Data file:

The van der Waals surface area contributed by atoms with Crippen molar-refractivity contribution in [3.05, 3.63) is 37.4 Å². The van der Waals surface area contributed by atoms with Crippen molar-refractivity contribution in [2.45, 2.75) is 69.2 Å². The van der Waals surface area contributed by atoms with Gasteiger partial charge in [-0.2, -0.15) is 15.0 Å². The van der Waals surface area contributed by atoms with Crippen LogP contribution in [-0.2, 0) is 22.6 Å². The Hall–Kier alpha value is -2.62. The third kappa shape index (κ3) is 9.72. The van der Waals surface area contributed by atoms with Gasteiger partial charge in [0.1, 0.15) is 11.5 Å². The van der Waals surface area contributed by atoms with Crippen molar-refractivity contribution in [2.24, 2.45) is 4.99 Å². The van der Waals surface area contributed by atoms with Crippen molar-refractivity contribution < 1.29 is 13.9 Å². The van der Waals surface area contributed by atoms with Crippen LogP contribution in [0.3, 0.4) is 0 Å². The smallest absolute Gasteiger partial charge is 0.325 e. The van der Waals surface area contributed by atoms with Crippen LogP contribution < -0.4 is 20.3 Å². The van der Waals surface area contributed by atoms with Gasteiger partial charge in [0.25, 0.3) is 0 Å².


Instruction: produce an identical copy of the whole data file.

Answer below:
The van der Waals surface area contributed by atoms with Crippen molar-refractivity contribution in [3.05, 3.63) is 37.4 Å². The van der Waals surface area contributed by atoms with Crippen molar-refractivity contribution in [2.45, 2.75) is 69.2 Å². The van der Waals surface area contributed by atoms with Gasteiger partial charge in [-0.2, -0.15) is 15.0 Å². The van der Waals surface area contributed by atoms with Crippen LogP contribution in [-0.2, 0) is 22.6 Å². The Hall–Kier alpha value is -2.62. The third kappa shape index (κ3) is 9.72. The van der Waals surface area contributed by atoms with Gasteiger partial charge in [0.1, 0.15) is 11.5 Å². The van der Waals surface area contributed by atoms with Crippen molar-refractivity contribution in [2.24, 2.45) is 4.99 Å². The van der Waals surface area contributed by atoms with Crippen molar-refractivity contribution < 1.29 is 13.9 Å². The van der Waals surface area contributed by atoms with Crippen LogP contribution in [0.3, 0.4) is 0 Å². The smallest absolute Gasteiger partial charge is 0.325 e. The van der Waals surface area contributed by atoms with Crippen LogP contribution < -0.4 is 20.3 Å². The van der Waals surface area contributed by atoms with Gasteiger partial charge in [0.25, 0.3) is 0 Å².